Hastings five-piece The Dirty Contacts (a dirty contact being an electrical term I am told) roll out their debut single on thee prestigious State Records label, recorded and produced by maestro Mole, and mixed by Jim Riley at Ranscombe Studios no less.
You may recognise drummer Mr. Greensmith from his most excellent recent appearance with The Nuevo Ramon Five (for those of you lucky enough to catch them at Beatwave this summer). There's also an ex-Cannibal in the mix - bassist Mr. Forrester and Sinelabs/Fratcave/Beatwave and self confessed Robo-man, Mr. Ellis on keys. Will all this name dropping ever end I hear you say? And do these tracks live up to such exalted credentials? In a word, yes!
Title track ‘World's End’, for those of a churlish disposition, could be assumed to refer to living in Hastings, and indeed the cover art depicts a scene of the pier on fire. Frosty The Fuzzman does not restrain himself in unleashing the fuzz; cutting like a buzzsaw, it’s heavy, scuzzy, almost grungy, and it screams, crackles and pops like a bowl of apocalyptic Rice Krispies* whilst Mr. Rees has his wailing down pat to compliment this. I admire (very much) a band who are not afraid to go into the red.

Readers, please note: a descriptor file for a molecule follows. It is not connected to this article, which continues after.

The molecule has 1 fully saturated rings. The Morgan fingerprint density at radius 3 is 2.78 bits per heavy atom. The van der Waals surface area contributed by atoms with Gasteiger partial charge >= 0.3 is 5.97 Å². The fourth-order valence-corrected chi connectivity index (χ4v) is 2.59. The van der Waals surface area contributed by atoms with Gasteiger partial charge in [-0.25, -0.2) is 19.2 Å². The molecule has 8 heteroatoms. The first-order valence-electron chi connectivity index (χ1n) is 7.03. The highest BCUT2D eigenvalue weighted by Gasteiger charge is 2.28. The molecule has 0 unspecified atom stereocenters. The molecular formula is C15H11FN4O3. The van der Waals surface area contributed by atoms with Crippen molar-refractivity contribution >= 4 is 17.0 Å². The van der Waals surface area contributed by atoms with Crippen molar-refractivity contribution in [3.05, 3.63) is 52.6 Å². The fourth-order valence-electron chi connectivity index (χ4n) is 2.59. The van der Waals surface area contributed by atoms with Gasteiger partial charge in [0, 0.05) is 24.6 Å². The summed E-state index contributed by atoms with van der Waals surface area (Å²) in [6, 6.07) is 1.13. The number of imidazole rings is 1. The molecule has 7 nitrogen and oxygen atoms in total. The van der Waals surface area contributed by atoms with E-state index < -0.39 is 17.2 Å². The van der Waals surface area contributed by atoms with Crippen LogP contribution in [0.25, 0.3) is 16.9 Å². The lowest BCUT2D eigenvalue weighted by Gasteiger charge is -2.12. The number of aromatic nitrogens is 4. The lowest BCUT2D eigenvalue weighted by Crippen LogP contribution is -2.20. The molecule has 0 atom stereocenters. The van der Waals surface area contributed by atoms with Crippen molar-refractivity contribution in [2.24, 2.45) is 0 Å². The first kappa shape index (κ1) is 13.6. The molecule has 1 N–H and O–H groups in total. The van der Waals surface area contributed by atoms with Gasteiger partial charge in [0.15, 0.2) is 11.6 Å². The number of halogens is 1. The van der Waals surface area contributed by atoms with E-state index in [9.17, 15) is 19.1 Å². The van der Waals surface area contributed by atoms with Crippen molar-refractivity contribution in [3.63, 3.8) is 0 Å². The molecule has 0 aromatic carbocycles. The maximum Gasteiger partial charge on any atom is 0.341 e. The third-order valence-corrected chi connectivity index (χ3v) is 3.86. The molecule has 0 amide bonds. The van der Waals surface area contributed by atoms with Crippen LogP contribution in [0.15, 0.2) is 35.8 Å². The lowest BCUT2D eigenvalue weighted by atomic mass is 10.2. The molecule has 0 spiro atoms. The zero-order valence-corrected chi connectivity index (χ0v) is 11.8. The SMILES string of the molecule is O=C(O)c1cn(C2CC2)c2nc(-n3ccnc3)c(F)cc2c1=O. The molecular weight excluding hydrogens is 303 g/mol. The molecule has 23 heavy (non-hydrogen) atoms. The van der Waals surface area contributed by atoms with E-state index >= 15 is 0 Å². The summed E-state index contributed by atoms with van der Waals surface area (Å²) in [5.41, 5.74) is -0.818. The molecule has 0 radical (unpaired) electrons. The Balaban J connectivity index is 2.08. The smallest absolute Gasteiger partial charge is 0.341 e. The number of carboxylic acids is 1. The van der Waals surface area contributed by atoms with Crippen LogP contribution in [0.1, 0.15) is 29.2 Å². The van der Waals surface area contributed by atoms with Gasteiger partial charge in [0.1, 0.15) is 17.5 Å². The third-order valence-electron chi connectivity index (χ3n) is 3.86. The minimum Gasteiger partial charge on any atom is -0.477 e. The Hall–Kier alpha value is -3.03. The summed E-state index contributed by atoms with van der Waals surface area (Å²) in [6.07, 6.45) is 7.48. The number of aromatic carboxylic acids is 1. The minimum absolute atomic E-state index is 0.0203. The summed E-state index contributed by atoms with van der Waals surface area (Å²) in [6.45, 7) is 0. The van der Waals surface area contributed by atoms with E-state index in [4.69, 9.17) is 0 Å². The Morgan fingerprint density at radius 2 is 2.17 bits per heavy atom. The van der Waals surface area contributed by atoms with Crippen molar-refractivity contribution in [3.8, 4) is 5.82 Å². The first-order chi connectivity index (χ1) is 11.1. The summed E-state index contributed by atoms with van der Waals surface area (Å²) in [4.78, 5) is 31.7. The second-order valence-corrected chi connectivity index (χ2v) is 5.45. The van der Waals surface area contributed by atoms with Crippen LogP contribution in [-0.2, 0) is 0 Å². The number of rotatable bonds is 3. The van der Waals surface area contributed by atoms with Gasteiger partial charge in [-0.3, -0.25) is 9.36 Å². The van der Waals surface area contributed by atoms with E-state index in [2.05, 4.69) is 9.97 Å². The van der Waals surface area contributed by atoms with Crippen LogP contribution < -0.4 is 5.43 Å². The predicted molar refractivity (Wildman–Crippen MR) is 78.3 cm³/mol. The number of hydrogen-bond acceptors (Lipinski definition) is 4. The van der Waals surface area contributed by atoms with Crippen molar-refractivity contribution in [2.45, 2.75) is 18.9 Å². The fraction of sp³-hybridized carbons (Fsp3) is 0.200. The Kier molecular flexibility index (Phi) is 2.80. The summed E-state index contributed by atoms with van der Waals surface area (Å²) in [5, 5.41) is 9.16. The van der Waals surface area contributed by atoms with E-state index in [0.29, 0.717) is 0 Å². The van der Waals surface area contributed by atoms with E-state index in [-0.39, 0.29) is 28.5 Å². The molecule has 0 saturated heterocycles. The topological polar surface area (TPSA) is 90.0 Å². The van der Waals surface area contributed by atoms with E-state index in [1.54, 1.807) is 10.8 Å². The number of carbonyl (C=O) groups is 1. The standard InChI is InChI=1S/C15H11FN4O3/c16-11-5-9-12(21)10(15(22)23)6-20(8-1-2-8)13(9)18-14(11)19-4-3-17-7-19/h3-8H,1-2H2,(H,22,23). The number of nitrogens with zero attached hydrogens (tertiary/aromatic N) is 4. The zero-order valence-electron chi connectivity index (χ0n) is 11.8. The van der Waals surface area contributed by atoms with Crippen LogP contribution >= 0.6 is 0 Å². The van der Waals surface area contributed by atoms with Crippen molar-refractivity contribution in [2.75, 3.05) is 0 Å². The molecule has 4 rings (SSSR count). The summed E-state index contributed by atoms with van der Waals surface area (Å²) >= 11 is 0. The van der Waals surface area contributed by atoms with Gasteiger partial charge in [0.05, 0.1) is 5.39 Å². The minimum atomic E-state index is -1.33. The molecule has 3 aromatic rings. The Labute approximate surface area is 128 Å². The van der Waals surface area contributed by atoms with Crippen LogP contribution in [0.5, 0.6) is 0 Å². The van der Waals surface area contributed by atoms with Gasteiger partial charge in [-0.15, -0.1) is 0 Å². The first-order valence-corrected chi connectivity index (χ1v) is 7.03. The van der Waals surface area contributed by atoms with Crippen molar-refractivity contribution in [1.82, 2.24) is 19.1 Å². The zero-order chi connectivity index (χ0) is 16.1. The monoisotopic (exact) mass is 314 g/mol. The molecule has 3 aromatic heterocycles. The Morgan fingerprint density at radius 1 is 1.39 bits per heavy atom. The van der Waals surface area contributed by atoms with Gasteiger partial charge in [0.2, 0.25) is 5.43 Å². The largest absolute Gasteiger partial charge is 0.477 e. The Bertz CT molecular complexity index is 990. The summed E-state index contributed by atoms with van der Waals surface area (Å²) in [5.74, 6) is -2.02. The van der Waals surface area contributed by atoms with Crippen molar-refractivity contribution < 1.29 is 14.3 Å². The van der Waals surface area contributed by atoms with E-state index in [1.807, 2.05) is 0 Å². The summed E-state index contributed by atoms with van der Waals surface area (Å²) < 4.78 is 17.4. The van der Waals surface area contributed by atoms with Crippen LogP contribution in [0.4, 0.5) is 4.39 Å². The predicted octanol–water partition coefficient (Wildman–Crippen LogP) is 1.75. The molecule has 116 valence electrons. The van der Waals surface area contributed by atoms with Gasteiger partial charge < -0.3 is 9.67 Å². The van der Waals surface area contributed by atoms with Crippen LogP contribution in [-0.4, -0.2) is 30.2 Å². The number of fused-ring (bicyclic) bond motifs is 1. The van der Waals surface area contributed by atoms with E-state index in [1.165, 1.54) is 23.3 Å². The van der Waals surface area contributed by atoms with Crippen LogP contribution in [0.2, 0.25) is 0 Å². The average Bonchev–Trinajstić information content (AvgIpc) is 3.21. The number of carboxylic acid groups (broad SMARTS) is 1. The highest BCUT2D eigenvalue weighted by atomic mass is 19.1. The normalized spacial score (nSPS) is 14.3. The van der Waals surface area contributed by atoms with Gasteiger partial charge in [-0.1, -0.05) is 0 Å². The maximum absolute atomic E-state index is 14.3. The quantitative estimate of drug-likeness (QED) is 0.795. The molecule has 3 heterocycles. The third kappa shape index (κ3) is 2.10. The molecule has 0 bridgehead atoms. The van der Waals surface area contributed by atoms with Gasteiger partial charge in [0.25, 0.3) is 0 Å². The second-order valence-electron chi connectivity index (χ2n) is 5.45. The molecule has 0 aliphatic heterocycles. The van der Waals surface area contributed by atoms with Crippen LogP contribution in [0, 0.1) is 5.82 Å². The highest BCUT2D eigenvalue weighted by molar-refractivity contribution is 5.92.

It’s worth a mention that these tracks were both recorded live to 8 track - and it shows - the sound production is second to none. The whole composition feels like it's being pushed to it's very limits. In short, it's ordered chaos, contained madness and it’s also quite different from what I expected. This isn't your standard garage-by-numbers offering (and for that reason it's a little lost on me), which doesn't mean to say that it's not an outstanding track for all of the above reasons and in and of itself.
On the B side you'll find a cover of the Billy Childish penned ‘When You Stop Loving Me’ (oh, that riff). But why a cover? TDC are clearly more than capable of writing their own stuff. It's brave to take on Childish - the Medway god of garage punk himself. However, they nail it good and proper (I almost want to say exceed the original, but can’t bring myself to do it!). The organ adds another dimension to the overall sound, which the original lacks, and brings us back into more familiar territory (and 3,2,1 I'm back in my wee garage comfort zone). So if the title track is a little too off piste for your tastes, the flip side is definitely worth the purchase alone.
*did I really say that?